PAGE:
SANCTIFICATION: MAKING US BETTER -Jamison Kelley

For I know that good itself does not dwell in me, that is, in my sinful nature. For I have the desire to do what is good, but I cannot carry it out. For I do not do the good I want to do, but the evil I do not want to do—this I keep on doing. Now if I do what I do not want to do, it is no longer I who do it, but it is sin living in me that does it.

So I find this law at work: Although I want to do good, evil is right there with me. For in my inner being I delight in God’s law; but I see another law at work in me, waging war against the law of my mind and making me a prisoner of the law of sin at work within me. What a wretched man I am! Who will rescue me from this body that is subject to death? Thanks be to God, who delivers me through Jesus Christ our Lord!
— Romans 7:18-25

Since then we have a great high priest who has passed through the heavens, Jesus, the Son of God, let us hold fast our confession. For we do not have a high priest who is unable to sympathize with our weaknesses, but one who in every respect has been tempted as we are, yet without sin. Let us then with confidence draw near to the throne of grace, that we may receive mercy and find grace to help in time of need.
— Hebrews 4:14-16

Before I was a mother, I knew very little of my need for Christ on a daily basis.  I was a "good person." I knew that wasn't enough to get me into heaven - but I was comfortable with my level of righteousness (insert eye roll, ignorant arrogance). Ignorance is bliss, as they say. Whoever "they" are, they're wrong.

It's not blissful to not be desperate for the life changing and heart transforming love of Immanuel.  It's tragic. Yesterday, we read about how we are justified by faith in Christ. That, sister-friends, is the very best news.  But the good news doesn't stop there! As good and final as that most wonderful news is, it has a sweet subheading, if you will: Sanctification.

Sanctification says that while we are justified through faith in Christ, he doesn't leave us there. God looks on us and sees the righteousness of Jesus. Amen. But what about walking out the rest of our earthly life in this sinful human flesh?  Good news, the sequel, God promises to make us more like Jesus through the Holy Spirit (Ez. 36:27, Phil 2:13, 2 Thess 2:13). All the praise hands.

QUESTION 35. What is sanctification?

ANSWER: Sanctification is the work of God’s free grace, whereby we are renewed in the whole man, after the image of God, and are enabled more and more to die unto sin, and live unto righteousness.
— The Westminster Shorter Catechism

Now that I am a mother, I am painfully aware on a moment by moment basis of my desperate need for Jesus' saving grace and the powerful work of the Holy Spirit in my heart. I can say with total confidence that being more like Jesus is my deepest and most pressing desire - because I just cannot remain as I am. I cannot be the mom that is quick to anger everyday.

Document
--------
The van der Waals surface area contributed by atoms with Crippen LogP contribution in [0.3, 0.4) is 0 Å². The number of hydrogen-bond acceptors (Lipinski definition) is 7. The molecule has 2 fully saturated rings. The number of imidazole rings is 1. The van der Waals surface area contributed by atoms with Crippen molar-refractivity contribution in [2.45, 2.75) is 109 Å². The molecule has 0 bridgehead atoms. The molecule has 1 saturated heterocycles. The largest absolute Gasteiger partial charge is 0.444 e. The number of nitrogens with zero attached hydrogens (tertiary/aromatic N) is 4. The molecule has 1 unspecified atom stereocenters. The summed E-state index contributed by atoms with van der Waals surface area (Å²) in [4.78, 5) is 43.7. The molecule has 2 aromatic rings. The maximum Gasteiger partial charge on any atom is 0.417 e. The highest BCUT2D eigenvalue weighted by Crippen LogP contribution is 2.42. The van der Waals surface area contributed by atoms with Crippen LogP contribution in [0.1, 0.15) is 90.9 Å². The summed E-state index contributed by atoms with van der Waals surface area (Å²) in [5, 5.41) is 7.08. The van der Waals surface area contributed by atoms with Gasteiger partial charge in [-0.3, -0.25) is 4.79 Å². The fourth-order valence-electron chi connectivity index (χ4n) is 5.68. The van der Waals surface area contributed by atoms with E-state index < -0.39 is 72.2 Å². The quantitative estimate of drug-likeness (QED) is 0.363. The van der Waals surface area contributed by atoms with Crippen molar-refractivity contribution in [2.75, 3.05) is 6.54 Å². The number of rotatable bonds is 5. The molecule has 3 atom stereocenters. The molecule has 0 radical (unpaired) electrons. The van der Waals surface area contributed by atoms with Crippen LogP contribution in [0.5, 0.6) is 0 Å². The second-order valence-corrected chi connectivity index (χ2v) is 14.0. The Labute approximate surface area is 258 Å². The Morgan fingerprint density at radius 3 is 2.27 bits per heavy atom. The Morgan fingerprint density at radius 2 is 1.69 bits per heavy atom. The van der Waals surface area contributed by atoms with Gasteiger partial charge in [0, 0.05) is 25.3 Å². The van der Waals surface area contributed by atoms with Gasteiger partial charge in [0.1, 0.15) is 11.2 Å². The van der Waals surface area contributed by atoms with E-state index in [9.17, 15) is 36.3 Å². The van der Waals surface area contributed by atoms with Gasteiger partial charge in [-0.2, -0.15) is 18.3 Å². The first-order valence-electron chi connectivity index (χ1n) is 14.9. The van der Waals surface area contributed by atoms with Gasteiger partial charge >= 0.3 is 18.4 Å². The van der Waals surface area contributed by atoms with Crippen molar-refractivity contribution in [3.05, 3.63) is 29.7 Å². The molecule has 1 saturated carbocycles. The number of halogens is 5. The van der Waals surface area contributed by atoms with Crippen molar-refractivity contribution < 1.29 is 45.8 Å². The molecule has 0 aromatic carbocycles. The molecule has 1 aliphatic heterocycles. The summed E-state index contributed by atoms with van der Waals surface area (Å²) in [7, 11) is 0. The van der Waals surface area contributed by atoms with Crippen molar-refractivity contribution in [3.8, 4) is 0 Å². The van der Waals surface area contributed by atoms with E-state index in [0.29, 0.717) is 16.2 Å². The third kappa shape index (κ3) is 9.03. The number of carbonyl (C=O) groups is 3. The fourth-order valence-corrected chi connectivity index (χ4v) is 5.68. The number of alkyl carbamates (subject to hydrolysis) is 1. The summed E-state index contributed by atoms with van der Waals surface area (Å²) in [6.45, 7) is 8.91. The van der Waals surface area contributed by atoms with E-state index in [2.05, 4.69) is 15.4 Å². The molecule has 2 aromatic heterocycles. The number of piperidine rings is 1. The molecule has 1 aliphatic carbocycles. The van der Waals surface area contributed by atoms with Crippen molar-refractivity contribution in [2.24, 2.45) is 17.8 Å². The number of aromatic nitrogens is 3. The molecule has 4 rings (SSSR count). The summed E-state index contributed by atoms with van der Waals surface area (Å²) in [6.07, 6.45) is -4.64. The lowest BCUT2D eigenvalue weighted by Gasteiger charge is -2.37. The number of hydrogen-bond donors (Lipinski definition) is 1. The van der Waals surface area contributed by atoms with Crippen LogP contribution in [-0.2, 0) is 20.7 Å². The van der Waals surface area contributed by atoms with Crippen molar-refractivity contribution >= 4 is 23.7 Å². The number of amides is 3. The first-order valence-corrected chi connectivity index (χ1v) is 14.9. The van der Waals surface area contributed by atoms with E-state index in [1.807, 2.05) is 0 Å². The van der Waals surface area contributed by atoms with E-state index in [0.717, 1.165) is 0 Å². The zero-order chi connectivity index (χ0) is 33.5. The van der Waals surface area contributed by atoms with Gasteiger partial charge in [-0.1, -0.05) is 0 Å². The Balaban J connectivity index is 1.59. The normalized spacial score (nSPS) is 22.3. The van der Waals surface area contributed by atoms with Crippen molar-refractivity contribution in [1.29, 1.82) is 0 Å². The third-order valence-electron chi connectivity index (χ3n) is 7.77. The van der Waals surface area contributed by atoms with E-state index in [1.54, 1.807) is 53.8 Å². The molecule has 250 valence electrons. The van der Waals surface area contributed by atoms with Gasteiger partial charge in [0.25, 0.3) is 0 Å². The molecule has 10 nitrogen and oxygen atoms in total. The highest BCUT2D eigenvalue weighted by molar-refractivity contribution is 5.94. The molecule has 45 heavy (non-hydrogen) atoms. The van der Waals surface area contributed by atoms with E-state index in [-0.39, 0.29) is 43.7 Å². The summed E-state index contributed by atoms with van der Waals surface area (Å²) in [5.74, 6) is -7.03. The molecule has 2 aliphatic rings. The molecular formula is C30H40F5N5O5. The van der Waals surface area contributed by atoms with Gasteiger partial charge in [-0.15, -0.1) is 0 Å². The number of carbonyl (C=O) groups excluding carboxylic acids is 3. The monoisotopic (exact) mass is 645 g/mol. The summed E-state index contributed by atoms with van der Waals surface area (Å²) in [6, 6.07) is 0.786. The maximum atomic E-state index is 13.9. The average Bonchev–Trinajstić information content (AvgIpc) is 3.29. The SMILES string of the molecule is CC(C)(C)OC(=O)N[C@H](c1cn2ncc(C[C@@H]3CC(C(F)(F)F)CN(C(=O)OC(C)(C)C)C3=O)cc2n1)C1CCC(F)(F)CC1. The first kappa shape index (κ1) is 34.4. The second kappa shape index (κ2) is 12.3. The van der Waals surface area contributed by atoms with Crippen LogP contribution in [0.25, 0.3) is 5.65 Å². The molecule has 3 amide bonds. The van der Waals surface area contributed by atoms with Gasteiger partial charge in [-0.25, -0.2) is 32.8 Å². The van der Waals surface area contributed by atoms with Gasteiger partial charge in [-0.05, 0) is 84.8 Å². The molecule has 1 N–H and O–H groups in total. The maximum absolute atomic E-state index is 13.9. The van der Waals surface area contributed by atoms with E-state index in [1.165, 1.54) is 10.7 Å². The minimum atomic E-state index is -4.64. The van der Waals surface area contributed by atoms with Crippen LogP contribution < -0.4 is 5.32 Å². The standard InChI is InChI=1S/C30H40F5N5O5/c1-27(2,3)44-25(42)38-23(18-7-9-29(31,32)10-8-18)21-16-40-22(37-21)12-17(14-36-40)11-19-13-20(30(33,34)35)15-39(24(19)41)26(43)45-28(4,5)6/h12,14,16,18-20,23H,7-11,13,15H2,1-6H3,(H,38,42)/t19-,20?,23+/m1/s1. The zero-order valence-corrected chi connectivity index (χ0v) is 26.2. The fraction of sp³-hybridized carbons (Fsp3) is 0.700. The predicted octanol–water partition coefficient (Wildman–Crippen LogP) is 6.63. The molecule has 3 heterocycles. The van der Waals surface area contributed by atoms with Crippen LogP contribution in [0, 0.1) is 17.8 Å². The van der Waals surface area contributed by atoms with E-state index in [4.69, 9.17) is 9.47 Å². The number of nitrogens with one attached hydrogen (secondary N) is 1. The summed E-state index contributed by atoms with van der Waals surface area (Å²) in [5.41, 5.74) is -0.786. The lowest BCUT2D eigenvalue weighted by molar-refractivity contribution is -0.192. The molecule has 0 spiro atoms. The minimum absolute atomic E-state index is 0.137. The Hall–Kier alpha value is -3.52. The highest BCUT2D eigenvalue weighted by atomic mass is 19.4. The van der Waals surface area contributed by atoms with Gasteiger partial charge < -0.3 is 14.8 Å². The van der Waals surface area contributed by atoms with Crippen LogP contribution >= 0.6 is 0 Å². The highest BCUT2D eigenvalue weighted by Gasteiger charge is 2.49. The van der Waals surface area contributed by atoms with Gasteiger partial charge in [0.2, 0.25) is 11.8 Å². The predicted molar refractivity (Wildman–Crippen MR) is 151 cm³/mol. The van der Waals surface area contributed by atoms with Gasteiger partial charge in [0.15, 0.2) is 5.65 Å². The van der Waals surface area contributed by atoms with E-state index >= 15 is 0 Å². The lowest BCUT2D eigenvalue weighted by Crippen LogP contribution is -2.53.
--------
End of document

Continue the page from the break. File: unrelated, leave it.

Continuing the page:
In my experience, motherhood creates an environment where it is utterly impossible for me to succeed on my own.

As mothers, we are tired deep in our bones from years of lack of sleep, emotional and physical trauma, and overall uncertainty of whether we are ruining our kids everyday. In our state of exhaustion in ALL areas of personhood, we are still expected to meet the very demanding needs of our children. And do it with grace and patience so as to point them to the saving grace of Jesus. For we know, they will see him in our actions more than they hear him in our words. Ughhhhhhhh. Go ahead and put me down for FAILURE.

But. No. Motherhood is not just a prescription for feeling like a failure all the time.

Motherhood offers the unique opportunity to be reminded literally ALL the time of our desperate need to be more like Jesus. Motherhood apart from Jesus' easy yoke and light burden is a recipe for disaster. BUT. Motherhood walking in surrendered dependence on a Savior that is able to sympathize and truly CHANGE our hearts, now that is a most beautiful journey. God’s grace to us through Jesus abounds and is sufficient for us in every situation (1 Corinthians 9:8).

 The Kelley Bash Brothers, at a moment of peace. Stephen (almost 2) and Luke (3.5).

The Kelley Bash Brothers, at a moment of peace. Stephen (almost 2) and Luke (3.5).

When I hear my own harsh tone come out of my child's mouth over a tiny inconvenience.  When his words parrot words I have shouted at him, only now he’s shouting at his baby brother... it is heartbreaking on so many levels, but the deepest level is the disappointment I feel with myself.  My sin is coming forth out of the mouths and actions of my children.  I am desperate to do better.  Why can’t I JUST BE PATIENT. I’m trying… truly. I love God’s word and his law and I WANT to follow it, but I just CANNOT.